Be safe, be seen, or be unprotected by the justice system

There are regular attempts to get cyclists (and other vulnerable road users) to “take responsibility for their own safety” by dressing in high visibility clothing. I’m not talking about using lights and reflective panels (either on the bike or the body) in gloomy or dark weather, but the frequent push for cyclists to wear fluorescent yellow or orange during the day in normal visibility.

On the face of it, it seems quite reasonable to suggest that cyclists should wear clothing that will make them seen more readily, but even ignoring the fact that the evidence that high-vis reduces cyclist injuries is equivocal at best, there are several problems with this.

Whilst well-meaning, campaigns such as this rather miss the point; that it is the driver’s responsibility to safely control their vehicle, and that means properly observing their environment.

People don’t demand cars are all painted in high-vis, and we expect drivers to not just drive into parked cars. Similarly kerbs, trees, and fences seem to avoid the calls to wear high-vis for their own safety.

New Forest ponies though, have also been caught up in the knee-jerk push to blame victims for their own injuries.

The bottom line is that a competent driver will see hazards in the road no matter what they are wearing, because as per highway code rule 126 they will be driving “at a speed that will allow you to stop well within the distance you can see to be clear”

The message campaigns like this promote is that if a driver hits someone who wasn’t wearing high-vis, it’s not the driver’s fault. The driver couldn’t possibly be expected to see and react to someone on the road unless they were decked out in fluorescent yellow.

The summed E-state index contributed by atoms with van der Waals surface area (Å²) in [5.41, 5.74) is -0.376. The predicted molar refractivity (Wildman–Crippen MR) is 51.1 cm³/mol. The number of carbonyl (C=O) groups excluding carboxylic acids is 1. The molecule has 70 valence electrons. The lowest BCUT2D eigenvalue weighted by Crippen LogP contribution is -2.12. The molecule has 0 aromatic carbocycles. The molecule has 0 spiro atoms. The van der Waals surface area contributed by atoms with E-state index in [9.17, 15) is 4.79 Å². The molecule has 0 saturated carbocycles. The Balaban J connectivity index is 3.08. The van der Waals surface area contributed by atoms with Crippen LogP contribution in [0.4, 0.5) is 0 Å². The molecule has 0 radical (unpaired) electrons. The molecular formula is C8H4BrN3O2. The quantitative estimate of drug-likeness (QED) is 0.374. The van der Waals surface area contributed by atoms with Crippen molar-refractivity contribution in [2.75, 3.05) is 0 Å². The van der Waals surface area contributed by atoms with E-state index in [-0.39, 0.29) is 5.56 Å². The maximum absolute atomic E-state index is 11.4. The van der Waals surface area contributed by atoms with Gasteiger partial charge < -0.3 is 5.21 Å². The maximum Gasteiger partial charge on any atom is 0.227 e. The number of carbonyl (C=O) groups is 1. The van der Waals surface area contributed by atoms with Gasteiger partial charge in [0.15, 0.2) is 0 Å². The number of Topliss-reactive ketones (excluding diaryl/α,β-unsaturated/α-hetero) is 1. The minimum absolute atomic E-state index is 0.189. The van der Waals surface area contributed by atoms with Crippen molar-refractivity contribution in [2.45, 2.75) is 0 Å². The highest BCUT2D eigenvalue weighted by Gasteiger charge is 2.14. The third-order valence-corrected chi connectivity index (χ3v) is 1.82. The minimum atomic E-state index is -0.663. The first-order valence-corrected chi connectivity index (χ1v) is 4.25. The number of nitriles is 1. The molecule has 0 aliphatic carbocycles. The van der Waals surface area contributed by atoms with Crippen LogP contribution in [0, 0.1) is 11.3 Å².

Police are also sometimes stopping cyclists for not wearing high-vis clothing.

The consequences of this approach are that now police are sometimes not referring cases to the CPS if the cyclist was not wearing high-vis.

So well done everyone promoting high-visibility clothing. You’ve made it less safe for cyclists.


Are cyclists frequently recklessly endangering pedestrians?

With thanks to @Jono_Kenyon, I was brought to the attention of a rather perplexing article.

Jim Thomas, writing for taxileaks has written an article where the first paragraph claims that “Speeding cyclists are putting pedestrians and other road users at risk in Central London”

As evidence for this, he has looked at the leaderboards of certain Strava segments.

The example on the article, for the segment Millbank (up) does indeed have the top 20 male riders completing the segment at an average of over 30mph. The top 3, which Mr Thomas drew particular attention to, had an average of 34mph. Too fast for a cycle lane, you might think.

However, look at the names of the top 3 riders:
Kristian House
soupe geoffrey
Evan O.

I have linked to their wikipedia entries: they are professional cyclists. These three segment times were recorded on August 4th 2013, when the Prudential RideLondon-Surrey Classic race was on, which was a professional event held entirely on closed roads.

I went on to look at the other top 20 times on that segment, and only one of them was not recorded in that race, and that was the slowest one in the top 20, at 31.6mph. That’s still pretty fast, but rather puts the claim that “Speeding cyclists are putting pedestrians and other road users at risk” in perspective. Mr Thomas might as well complain about Formula 1 drivers doing 100mph on the streets of Monaco: the logic is identical.